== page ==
Concerned for patients' health and safety, the AOA and state associations are actively combating misleading claims made by so-called "online eye exams" on multiple fronts.
This message is being reinforced at every level by educating the public, news media, health providers and government officials, including state legislators and attorneys general, members of Congress, and medical device regulators at the U.S. Food and Drug Administration.
"The AOA continually monitors and advocates for the public in many areas," says AOA Immediate Past-President David A. Cockrell, O.D. "We are concerned where violations of Federal or state law might exist. The AOA and our state associations will be monitoring and pressing for enforcement of all regulations and statutes. If state or federal laws need to be clarified or more specific to better protect the public, we will advocate in every arena for passage."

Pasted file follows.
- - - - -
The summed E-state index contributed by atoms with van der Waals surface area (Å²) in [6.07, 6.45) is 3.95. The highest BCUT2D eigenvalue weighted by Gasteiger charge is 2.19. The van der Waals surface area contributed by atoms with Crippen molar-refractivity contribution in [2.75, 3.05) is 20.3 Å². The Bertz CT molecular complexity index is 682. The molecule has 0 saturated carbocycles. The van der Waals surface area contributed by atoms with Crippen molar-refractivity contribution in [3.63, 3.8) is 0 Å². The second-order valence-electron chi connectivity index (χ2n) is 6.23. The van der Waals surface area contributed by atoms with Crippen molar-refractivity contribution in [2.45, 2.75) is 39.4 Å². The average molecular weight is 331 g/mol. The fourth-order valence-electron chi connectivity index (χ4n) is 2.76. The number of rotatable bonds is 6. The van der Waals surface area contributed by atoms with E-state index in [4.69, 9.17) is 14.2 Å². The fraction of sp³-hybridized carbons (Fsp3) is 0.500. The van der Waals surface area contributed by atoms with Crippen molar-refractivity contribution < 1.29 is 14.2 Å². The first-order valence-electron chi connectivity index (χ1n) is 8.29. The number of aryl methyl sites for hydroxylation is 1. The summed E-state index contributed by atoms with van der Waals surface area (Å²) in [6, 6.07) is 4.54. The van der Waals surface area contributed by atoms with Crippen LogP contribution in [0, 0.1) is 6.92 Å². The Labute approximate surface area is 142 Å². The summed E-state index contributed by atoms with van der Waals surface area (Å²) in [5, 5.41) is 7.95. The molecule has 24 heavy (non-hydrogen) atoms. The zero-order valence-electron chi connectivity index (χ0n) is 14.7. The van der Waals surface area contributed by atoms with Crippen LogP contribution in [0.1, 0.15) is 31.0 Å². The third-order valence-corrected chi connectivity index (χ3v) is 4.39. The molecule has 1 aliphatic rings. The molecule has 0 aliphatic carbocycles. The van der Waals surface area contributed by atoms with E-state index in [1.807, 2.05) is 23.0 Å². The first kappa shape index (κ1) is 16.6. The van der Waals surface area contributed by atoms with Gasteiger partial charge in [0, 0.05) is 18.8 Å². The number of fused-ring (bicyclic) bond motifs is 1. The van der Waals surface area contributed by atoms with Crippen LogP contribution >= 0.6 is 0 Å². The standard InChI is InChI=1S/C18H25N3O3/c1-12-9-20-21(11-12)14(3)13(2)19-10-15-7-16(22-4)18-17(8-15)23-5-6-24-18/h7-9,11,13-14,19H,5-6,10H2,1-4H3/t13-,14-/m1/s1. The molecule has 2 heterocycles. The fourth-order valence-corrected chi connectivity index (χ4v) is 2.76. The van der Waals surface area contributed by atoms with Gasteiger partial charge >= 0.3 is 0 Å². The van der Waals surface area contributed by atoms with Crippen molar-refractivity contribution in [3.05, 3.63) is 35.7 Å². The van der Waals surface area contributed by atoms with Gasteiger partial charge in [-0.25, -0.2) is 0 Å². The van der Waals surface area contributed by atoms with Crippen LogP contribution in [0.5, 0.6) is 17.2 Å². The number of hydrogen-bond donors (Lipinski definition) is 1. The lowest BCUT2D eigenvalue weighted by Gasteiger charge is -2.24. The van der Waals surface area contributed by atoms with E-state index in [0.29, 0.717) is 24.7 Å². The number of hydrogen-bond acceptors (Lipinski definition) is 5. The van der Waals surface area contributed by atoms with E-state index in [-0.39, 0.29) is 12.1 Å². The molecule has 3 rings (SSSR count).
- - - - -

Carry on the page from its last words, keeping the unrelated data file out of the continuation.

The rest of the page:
Reaching out to ophthalmology
With patient health and safety at stake as never before, and some "online eye exams" relying on a network of affiliated ophthalmologists as prescribers, Dr. Loomis sent a letter to the president of the American Academy of Ophthalmology (AAO) to also make a stand.
Dr. Loomis called on the AAO to rebuke the dangerously misleading product claims made by "online eye exams" and work alongside the AOA to safeguard public health and healthy vision.
"Given the insidious nature of this threat to public health and the central role of ophthalmologists in the health care claims connected to it, I ask you to join me in educating your member ophthalmologists and the public about these substandard models of care," Dr. Loomis' letter states (login required).
The MSO is preparing a letter to the Massachusetts State Board of Optometry on this issue. We'll keep membership informed of any progress as we continue to advocate for patient safety.